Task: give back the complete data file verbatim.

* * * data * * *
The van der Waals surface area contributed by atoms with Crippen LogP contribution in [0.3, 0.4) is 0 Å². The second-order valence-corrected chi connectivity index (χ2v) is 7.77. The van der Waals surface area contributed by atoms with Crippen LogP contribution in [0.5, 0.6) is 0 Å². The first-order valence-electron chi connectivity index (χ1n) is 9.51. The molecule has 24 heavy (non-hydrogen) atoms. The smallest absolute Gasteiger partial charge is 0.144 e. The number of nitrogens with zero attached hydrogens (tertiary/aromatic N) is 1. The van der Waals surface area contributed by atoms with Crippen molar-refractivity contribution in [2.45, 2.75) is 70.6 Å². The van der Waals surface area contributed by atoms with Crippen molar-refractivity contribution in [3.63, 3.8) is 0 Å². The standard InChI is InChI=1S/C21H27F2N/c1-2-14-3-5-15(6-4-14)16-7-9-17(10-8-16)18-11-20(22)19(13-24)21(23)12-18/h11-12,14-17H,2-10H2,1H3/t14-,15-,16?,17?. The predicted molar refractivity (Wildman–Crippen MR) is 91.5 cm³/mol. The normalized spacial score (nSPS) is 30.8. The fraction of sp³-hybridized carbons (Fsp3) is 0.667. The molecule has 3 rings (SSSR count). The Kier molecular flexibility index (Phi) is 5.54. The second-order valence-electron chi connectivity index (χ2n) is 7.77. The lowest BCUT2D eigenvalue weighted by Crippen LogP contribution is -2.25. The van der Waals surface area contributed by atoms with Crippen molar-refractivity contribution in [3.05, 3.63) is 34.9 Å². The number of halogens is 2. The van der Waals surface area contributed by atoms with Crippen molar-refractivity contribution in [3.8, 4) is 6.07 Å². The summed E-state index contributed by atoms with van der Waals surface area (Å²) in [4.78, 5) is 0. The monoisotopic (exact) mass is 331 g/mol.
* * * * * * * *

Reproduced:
The van der Waals surface area contributed by atoms with Crippen LogP contribution in [0.3, 0.4) is 0 Å². The second-order valence-corrected chi connectivity index (χ2v) is 7.77. The van der Waals surface area contributed by atoms with Crippen LogP contribution in [0.5, 0.6) is 0 Å². The first-order valence-electron chi connectivity index (χ1n) is 9.51. The molecule has 24 heavy (non-hydrogen) atoms. The smallest absolute Gasteiger partial charge is 0.144 e. The number of nitrogens with zero attached hydrogens (tertiary/aromatic N) is 1. The van der Waals surface area contributed by atoms with Crippen molar-refractivity contribution in [2.45, 2.75) is 70.6 Å². The van der Waals surface area contributed by atoms with Crippen molar-refractivity contribution in [3.63, 3.8) is 0 Å². The standard InChI is InChI=1S/C21H27F2N/c1-2-14-3-5-15(6-4-14)16-7-9-17(10-8-16)18-11-20(22)19(13-24)21(23)12-18/h11-12,14-17H,2-10H2,1H3/t14-,15-,16?,17?. The predicted molar refractivity (Wildman–Crippen MR) is 91.5 cm³/mol. The normalized spacial score (nSPS) is 30.8. The fraction of sp³-hybridized carbons (Fsp3) is 0.667. The molecule has 3 rings (SSSR count). The Kier molecular flexibility index (Phi) is 5.54. The second-order valence-electron chi connectivity index (χ2n) is 7.77. The lowest BCUT2D eigenvalue weighted by Crippen LogP contribution is -2.25. The van der Waals surface area contributed by atoms with Crippen molar-refractivity contribution in [3.05, 3.63) is 34.9 Å². The number of halogens is 2. The van der Waals surface area contributed by atoms with Crippen molar-refractivity contribution in [3.8, 4) is 6.07 Å². The summed E-state index contributed by atoms with van der Waals surface area (Å²) in [4.78, 5) is 0. The monoisotopic (exact) mass is 331 g/mol.